“I tried to rip up my ballot paper” –Leung Kwok-hung known as ‘Long Hair’, an independent socialist legislator in the Hong Kong Assembly

It was hardly a surprise when Beijing’s nominee Donald Tsang was re-elected on Sunday as Hong Kong’s chief executive. The undemocratic election system based on rules laid down by the former colonial masters, Britian, and China’s central government, which regained control of Hong Kong ten years ago, has drawn angry protests from civil rights and pro-democracy groups.

The chief executive – equivalent to prime minister – is chosen by an election committee comprised of just 795 voters drawn mainly from Hong Kong’s capitalist class, plus representatives of middle class professional groups such as lawyers and doctors. This “electorate” makes up just 0.011% of the city-state’s 7 million population.

This time, unlike previous “elections” for the top post, there was a second candidate. As expected, Tsang won a “landslide” receiving 649 votes to the 123 for his opponent Alan Leong, a barrister and member of the capitalist Civic Party. Leong called the process a “rigged, small-circle election”, but his candiditure has drawn heavy fire from the left, for legitimising the phony election process. In this sense, the vote yesterday was a turning point, reflecting a shift towards compromise by the pan-democratic leaders [the broad term for the pro-democracy parties including Alan Leong’s Civic Party]. It raises important questions over the way forward for the struggle for democratic rights in Hong Kong, and also by implication in mainland China.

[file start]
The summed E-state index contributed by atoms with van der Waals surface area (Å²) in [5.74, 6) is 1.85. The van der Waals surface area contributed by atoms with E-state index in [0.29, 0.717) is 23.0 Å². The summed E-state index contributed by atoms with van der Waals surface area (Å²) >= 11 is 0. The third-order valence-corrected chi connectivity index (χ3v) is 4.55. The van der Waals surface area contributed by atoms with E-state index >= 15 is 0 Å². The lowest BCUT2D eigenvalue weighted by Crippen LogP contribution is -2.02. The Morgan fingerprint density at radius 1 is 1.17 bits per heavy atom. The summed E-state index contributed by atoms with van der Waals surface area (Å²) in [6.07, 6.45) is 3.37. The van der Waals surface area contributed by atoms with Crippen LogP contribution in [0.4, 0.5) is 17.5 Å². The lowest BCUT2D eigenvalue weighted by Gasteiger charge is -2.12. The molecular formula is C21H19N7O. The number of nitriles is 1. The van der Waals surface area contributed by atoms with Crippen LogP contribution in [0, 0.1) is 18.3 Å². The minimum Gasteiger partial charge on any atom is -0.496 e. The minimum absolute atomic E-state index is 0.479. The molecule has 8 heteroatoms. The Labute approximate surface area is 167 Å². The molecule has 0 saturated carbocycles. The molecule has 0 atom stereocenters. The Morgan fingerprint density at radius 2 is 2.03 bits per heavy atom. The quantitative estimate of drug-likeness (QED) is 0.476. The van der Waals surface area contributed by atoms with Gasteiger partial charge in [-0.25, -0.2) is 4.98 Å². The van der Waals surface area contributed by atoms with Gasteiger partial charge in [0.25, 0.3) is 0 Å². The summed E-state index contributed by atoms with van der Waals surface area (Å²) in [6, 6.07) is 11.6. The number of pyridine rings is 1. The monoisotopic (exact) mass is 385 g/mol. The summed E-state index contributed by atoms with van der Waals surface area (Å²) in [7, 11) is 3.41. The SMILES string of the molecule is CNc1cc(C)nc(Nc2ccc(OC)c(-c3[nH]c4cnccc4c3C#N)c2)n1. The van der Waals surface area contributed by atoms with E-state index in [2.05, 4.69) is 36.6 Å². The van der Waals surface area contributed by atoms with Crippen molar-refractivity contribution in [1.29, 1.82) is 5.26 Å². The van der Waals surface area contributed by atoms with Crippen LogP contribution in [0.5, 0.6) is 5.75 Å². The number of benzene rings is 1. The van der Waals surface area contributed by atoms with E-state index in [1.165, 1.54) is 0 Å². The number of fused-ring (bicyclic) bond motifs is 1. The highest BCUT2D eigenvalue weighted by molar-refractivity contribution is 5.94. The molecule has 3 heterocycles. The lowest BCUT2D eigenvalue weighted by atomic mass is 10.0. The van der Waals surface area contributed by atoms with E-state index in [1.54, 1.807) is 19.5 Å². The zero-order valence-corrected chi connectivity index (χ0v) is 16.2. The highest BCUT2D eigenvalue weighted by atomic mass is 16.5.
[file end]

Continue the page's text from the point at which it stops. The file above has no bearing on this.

Millionaires’ committee

Tsang, who was knighted for his services under the previous British administration, is Beijing’s man and his re-election was never in doubt. The class composition of Hong Kong’s selection committee could be gauged by the large number of chauffeur-driven Rolls-Royces, Mercedes and BMWs outside the convention center where the vote was held. A sit-down demonstration by pro-democracy activists forced some of the millionaires to leave their cars and walk the final stretch to the meeting. One of the protesters, legislator Emily Lau, desribed the election as “a shameful day for Hong Kong”. Another legislator, independent socialist Leung Kwok-hung, better known as ‘Long Hair’, stated, “I come here on behalf of the 6.9 million people who have had their constitutional rights taken away from them.”

According to the agreement between the British government and Beijing prior to the 1997 handover, Hong Kong was to move to universal suffrage within a decade. This has not happened, and Beijing is even stalling over which rules should apply for the next round of elections in 2012. Tsang, as part of his election message, has promised a new ‘roadmap for democracy’. But his last attempt in 2005, which merely tinkered with the existing undemocratic system, was defeated following a massive quarter of a million-strong demonstration for universal suffrage.

The vast majority of Hong Kong’s millionaire elite, and the bureaucracy headed by Tsang, are closely allied with mainland China’s nominally ‘communist’ regime in opposing “too hasty” implementation of one-person-one-vote. This is despite a growing clamour from the population. A recent poll shows that 60 percent want universal suffrage now.

Well known Hong Kong tycoons, like casino boss Stanley Ho, are vocal opponents of democracy. Ho, who arrived to cast his vote in a Rolls-Royce with the licence plate “HK 1”, has previously taken out full-page newspaper advertisements warning against universal suffrage. In a comment two weeks ago over rumours that some of the select 795 “electors” might vote blank as a form of protest, thus reducing the scale of Tsang’s victory, Stanley Ho warned there was a way “to know” who had cast blank votes! The vote this year was the first ever by secret ballot and Ho’s comments caused an uproar.

“No democracy, or welfare state!”

This saga exposes the myth that capitalism and democracy go hand in hand. Hong Kong is a capitalist’s dream with one of the lowest corporate tax rates in the world, at just 16 percent. But a government report last year warned that, “If universal suffrage was implemented or functional constituencies abolished hastily, Hong Kong might become a welfare state”.